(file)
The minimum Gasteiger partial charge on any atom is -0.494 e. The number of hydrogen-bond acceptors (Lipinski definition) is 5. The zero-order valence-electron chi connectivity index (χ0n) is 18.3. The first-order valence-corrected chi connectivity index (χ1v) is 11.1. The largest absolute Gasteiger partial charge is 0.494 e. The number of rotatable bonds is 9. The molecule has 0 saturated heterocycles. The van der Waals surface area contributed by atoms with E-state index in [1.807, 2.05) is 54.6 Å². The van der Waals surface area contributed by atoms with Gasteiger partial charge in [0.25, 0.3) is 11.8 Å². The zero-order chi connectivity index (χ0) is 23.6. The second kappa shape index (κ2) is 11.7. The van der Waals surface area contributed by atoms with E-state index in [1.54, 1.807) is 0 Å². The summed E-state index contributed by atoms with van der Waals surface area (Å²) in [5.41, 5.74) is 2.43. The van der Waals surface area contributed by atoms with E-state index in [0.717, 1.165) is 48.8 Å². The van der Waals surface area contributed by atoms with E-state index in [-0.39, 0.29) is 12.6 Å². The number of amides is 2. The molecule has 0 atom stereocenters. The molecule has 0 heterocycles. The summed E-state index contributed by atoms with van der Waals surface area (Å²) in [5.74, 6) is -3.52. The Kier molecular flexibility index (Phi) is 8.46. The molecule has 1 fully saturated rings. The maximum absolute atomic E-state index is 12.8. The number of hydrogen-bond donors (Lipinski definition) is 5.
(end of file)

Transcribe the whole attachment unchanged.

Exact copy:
The minimum Gasteiger partial charge on any atom is -0.494 e. The number of hydrogen-bond acceptors (Lipinski definition) is 5. The zero-order valence-electron chi connectivity index (χ0n) is 18.3. The first-order valence-corrected chi connectivity index (χ1v) is 11.1. The largest absolute Gasteiger partial charge is 0.494 e. The number of rotatable bonds is 9. The molecule has 0 saturated heterocycles. The van der Waals surface area contributed by atoms with E-state index in [1.807, 2.05) is 54.6 Å². The van der Waals surface area contributed by atoms with Gasteiger partial charge in [0.25, 0.3) is 11.8 Å². The zero-order chi connectivity index (χ0) is 23.6. The second kappa shape index (κ2) is 11.7. The van der Waals surface area contributed by atoms with E-state index in [1.54, 1.807) is 0 Å². The summed E-state index contributed by atoms with van der Waals surface area (Å²) in [5.41, 5.74) is 2.43. The van der Waals surface area contributed by atoms with E-state index in [0.717, 1.165) is 48.8 Å². The van der Waals surface area contributed by atoms with E-state index in [-0.39, 0.29) is 12.6 Å². The number of amides is 2. The molecule has 0 atom stereocenters. The molecule has 0 heterocycles. The summed E-state index contributed by atoms with van der Waals surface area (Å²) in [5.74, 6) is -3.52. The Kier molecular flexibility index (Phi) is 8.46. The molecule has 1 fully saturated rings. The maximum absolute atomic E-state index is 12.8. The number of hydrogen-bond donors (Lipinski definition) is 5.